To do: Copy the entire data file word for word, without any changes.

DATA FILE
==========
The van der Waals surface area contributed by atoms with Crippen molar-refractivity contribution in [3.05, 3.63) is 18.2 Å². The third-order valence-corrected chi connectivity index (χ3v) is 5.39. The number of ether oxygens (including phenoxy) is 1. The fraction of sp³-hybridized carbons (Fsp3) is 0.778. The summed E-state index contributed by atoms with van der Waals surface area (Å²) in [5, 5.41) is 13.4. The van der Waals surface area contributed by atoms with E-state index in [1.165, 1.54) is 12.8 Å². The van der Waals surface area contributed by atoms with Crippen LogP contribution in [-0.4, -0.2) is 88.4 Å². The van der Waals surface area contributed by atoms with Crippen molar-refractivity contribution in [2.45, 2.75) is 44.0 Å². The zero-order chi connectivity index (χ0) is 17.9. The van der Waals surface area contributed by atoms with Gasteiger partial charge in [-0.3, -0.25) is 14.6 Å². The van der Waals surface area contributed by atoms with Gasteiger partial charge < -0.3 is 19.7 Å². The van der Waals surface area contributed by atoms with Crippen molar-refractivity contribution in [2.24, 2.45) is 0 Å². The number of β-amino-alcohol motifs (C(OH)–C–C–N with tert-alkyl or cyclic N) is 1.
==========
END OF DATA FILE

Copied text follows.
The van der Waals surface area contributed by atoms with Crippen molar-refractivity contribution in [3.05, 3.63) is 18.2 Å². The third-order valence-corrected chi connectivity index (χ3v) is 5.39. The number of ether oxygens (including phenoxy) is 1. The fraction of sp³-hybridized carbons (Fsp3) is 0.778. The summed E-state index contributed by atoms with van der Waals surface area (Å²) in [5, 5.41) is 13.4. The van der Waals surface area contributed by atoms with E-state index in [1.165, 1.54) is 12.8 Å². The van der Waals surface area contributed by atoms with Crippen LogP contribution in [-0.4, -0.2) is 88.4 Å². The van der Waals surface area contributed by atoms with Crippen molar-refractivity contribution in [2.45, 2.75) is 44.0 Å². The zero-order chi connectivity index (χ0) is 17.9. The van der Waals surface area contributed by atoms with Gasteiger partial charge in [-0.3, -0.25) is 14.6 Å². The van der Waals surface area contributed by atoms with Gasteiger partial charge < -0.3 is 19.7 Å². The van der Waals surface area contributed by atoms with Crippen molar-refractivity contribution in [2.24, 2.45) is 0 Å². The number of β-amino-alcohol motifs (C(OH)–C–C–N with tert-alkyl or cyclic N) is 1.